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I'm in the process of creating some icons for an application, and find myself coming up with the same question over and over again. Are there any guidelines for how thick the lines should be in an icon. I need to use lines with strokes that vary in thickness, but I don't know if there is any standard for it. Let's say the outline of my icon is 16pt, should the lines inside be ideally half of that? Is it better to use odd or even numbers? Any other tips or suggestions?

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I'd say the standard for any graphic design is, if it looks good, go for it. It doesn't really get much more definite than that. Unless you're going for the opposite of course.. –  Joonas Jul 19 '12 at 1:09
    
Maybe one of the best pieces of advice I've seen. Thanks –  EGHDK Jul 19 '12 at 1:13
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up vote 2 down vote accepted

It will depend on the platform you're targeting and what the native icons look like. It also depends on the use. Are you creating icons for use inside an application, or the icon of the application itself?

Also, it's likely that you'll need to tweak each size of the icon. This is especially true for application icons and platforms like iOS, where many varying icon sizes are needed.

Here's some more info on techniques for scaling icons:

Best workflow for icon design: Start big, or start small?

Even if the icons are for use within an application, scaling still may be a concern, because high DPI displays are about to become far more common.

And finally, I'd highly recommend against using Illustrator for icon design, if the final output is a bitmap (a PNG file etc). When it comes to generating bitmap artwork Illustrator is the wrong tool for the job. For the final output, anyway.

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Hmm... so you don't recommend doing work in AI and then moving to PS? I don't seem to get the same accuracy when creating in PS as I do in AI. –  EGHDK Jul 19 '12 at 5:19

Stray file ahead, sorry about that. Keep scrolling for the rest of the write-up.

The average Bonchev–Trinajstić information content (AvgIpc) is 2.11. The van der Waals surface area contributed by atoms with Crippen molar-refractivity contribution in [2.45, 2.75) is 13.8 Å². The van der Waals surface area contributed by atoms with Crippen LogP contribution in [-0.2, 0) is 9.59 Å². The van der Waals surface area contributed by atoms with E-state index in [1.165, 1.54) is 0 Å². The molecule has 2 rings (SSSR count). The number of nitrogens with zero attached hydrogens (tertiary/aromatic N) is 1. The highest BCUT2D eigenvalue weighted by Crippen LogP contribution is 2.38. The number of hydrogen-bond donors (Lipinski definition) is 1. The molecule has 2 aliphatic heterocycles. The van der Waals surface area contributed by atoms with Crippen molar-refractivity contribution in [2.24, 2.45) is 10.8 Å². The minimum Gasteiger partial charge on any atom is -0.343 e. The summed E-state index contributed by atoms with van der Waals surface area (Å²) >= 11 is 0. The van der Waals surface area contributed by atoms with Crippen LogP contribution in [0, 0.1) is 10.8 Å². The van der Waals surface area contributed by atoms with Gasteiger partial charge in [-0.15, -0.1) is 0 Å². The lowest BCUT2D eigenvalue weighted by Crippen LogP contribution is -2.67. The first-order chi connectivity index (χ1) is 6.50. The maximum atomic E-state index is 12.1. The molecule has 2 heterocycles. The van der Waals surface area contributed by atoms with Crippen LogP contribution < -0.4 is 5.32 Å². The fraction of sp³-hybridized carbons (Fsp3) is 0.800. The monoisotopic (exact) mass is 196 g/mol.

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That's just his opinion. I find Illustrator excellent, especially if you have align to pixel grid turned on. –  Scott Jul 19 '12 at 8:10
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"AI and then moving to PS" — Yep, that's a good way to go. AI has a lot to offer. It's just the output that's no good. "I find Illustrator excellent" — Sorry Scott, but there's some massive deficiencies in AI's exporting. I'd never recommend it for final bitmap art. It's horrible in so many ways. –  Marc Edwards Jul 19 '12 at 14:20
    
I completely disagree with Marc's take on AI. Like any tool, you just have to figure out how to use it. Turn on pixel preview, snap to pixel, and don't be afraid to draw rectangles as if they were pixels. I usually draw my icon then build an artboard around it. Using jsx, you can set-up auto export based on the artboard name. It's a very efficient workflow for me and it allows me to do a lot more of my work in an easily scaleable environment. Sometimes I jump over to PS but, I do that less and less these days. –  plainclothes Jul 19 '12 at 18:30
    
"Like any tool, you just have to figure out how to use it." — No. AI has technical issues that can't be overcome, like: stray antialiasing pixels, non-dithered gradients and other problems. It's sub-par at bitmap from vector creation and should not be recommended (please note the emphasis). You can't argue with what I'm saying — these are demonstrable facts. Your only option is to say that gradient dithering etc isn't needed. That's a bad position to have though. Would you recommend someone use MS Paint to retouch a photo? –  Marc Edwards Jul 20 '12 at 1:30
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